Even among the already niche-interest community of Japanese video games, visual novels tend not to get a ton of hype about them… at least here in the West.
That’s why when a new one comes along and its localisers are confident enough to refer to it as “a new masterpiece of narrative visual novel storytelling”, it’s probably worth taking notice. Of course, it’s pure marketing-speak, but it also demonstrates a certain amount of faith in the product — and perhaps a track record of the game being well-received back in its native territory.
Is Red Entertainment’s Our World is Ended, also known as 俺達の世界わ終っている (Ore-tachi no Sekai wa Owatteiru) worthy of the descriptor “masterpiece”? Only one way to find out!
Our World is Ended, as we shall refer to it hereafter, first released for Vita in Japan back in 2017. Its blend of self-referential comedy, cautionary science fiction and cheeky fanservice was received well by long-running publication Famitsu, scoring straight 8’s across its four reviewers, and a casual glance around user reviews on various Japanese retailers as well as blogs suggest that the public appreciated this game, too.
We never saw a localisation, however. Although by 2017 the Western market for visual novels on consoles — particularly Vita — had become pretty well established as a distinct sector to PC’s eroge-centric audience, a lot of companies were hesitant to take a chance on a niche-interest title for a niche-interest console. Visual novels, with their strong emphasis on text, remain challenging and demanding projects for localisation companies to take on, and thus it’s understandable why there might be a certain degree of hesitance there if the final work might struggle to build a substantial audience.
Wind forwards a couple of years to 2019, however, and it seems that the Japanese original version of Our World is Ended did well enough on its home turf to warrant a full, enhanced and expanded remake for modern systems with bigger user bases… and for localisation specialists PQube to take an interest in the project for a Western release.
With the remake’s additional content — supposedly about 30% extra over the original game’s material, including some new characters — that means the version that came West is basically the definitive edition… and with a Switch version in that worldwide launch lineup alongside PS4 and PC, you can still play it on the go just like the Vita original, too.
So why is this game particularly worthy of note? Well, a big part of that is the team of people behind it. For starters, the director of the game is Naoki Morita. Morita is best known for his extensive past work on the well-regarded Sakura Wars series from Sega. We haven’t seen many of these games get an official Western release over the years, but those who have had the pleasure of engaging with the series tend to think very highly of it.
Judging from his somewhat enthusiastic Twitter feed, Our World is Ended has been something of a passion project and labour of love for Morita — both in terms of the game itself, and in how its real-world setting allows him to express a clear sense of affection for the Asakusa district of Tokyo in which the game is set, and which is not far from Red Entertainment’s offices. He even went so far as to use a scene in the game to honour the much-loved Asakusa cafe Angelus, which closed down on March 17, 2019 after 73 years of serving coffee and cake to a loyal clientele.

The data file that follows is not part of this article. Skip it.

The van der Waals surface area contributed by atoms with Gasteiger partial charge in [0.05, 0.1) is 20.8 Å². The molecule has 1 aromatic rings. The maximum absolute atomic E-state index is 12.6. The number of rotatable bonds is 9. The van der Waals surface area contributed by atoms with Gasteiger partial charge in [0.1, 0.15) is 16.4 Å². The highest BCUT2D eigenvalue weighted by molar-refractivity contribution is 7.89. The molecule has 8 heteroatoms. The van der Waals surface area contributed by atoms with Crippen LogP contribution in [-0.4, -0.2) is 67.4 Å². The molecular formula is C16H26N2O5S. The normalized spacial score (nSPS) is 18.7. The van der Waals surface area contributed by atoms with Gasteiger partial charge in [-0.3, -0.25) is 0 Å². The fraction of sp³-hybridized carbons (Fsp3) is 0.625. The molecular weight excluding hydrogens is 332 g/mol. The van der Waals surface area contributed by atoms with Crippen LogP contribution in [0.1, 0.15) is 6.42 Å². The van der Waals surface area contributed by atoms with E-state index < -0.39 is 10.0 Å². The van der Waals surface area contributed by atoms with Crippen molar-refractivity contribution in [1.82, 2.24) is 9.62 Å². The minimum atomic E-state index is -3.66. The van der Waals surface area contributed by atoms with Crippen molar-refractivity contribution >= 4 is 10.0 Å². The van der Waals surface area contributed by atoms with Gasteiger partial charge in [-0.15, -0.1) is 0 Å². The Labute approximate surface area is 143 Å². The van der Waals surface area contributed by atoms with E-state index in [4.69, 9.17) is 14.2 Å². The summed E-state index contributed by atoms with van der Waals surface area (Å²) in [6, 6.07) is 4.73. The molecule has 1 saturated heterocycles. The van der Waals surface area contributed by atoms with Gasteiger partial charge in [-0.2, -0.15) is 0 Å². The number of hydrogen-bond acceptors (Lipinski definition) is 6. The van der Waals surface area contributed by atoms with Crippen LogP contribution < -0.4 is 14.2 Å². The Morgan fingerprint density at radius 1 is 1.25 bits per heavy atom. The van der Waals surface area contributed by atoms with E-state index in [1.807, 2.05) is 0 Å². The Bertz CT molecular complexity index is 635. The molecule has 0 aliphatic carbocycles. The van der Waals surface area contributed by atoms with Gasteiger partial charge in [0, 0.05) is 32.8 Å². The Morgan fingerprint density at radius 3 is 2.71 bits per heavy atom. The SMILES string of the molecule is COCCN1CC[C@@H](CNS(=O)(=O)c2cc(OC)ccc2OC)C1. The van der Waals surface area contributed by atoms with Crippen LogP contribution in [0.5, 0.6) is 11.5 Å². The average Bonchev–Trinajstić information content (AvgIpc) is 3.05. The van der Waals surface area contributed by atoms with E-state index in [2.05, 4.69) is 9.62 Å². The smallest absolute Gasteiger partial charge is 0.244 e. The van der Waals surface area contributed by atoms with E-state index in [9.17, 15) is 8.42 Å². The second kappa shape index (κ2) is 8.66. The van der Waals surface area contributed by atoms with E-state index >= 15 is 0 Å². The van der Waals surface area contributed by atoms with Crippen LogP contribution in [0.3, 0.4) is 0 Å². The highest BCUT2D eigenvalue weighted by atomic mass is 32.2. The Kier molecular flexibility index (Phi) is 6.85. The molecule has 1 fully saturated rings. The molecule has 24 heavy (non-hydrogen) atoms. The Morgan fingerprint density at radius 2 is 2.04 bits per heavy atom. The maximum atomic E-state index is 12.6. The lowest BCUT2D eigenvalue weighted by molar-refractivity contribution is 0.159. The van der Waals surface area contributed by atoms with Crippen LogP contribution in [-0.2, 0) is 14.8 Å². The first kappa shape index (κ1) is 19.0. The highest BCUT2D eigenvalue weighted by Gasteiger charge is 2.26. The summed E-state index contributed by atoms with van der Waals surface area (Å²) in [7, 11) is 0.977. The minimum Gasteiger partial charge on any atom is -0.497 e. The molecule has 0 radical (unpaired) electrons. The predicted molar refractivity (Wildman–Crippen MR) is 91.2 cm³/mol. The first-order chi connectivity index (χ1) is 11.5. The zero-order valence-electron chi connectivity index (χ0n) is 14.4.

Morita’s use of a game to pay tribute to a real-life locale is not at all unprecedented among Japanese popular media. Titles such as Steins;Gate and Akiba’s Trip celebrate otaku “holy land” Akihabara with loving recreations, warts and all; Persona 5 gives us a fairly broad, somewhat surface-level but still convincing cross-section of central Tokyo as a whole; 428: Shibuya Scramble allows us to see Shibuya and its environs from a variety of different perspectives; and while the Yakuza series’ setting of Kamurochō is technically fictional, it bears an uncanny resemblance to the real-world district of Kabukichō.
This is quite an interesting contrast between typical Eastern and Western approaches to games with a clear sense of “setting”. While there are exceptions, many modern Western games with urban settings tend to unfold in, at most, heavily stylised versions of real-world locales or, more typically, completely fictionalised cities perhaps loosely based on a real place.
The last time I can remember walking around an actually convincing version of London (i.e. one that wasn’t all red phone boxes and quaint little pubs) in a Western game was 1993 CD-ROM adventure City In Trouble Year 2000. By contrast, I reckon there are several districts in Tokyo you could drop me in and I’d be able to find my way around purely by remembering things from video games I’ve played in the last five years, so long as I remember not to begin pulling the trousers off random passers-by “just in case” they’re vampires. But I digress.
Besides Morita, another noteworthy figure who worked on the game is character designer Eiri Shirai (aka “shiranori“), whose most successful and well known work outside of Our World is Ended is the manga, light novel and anime series Grimgar of Fantasy and Ash.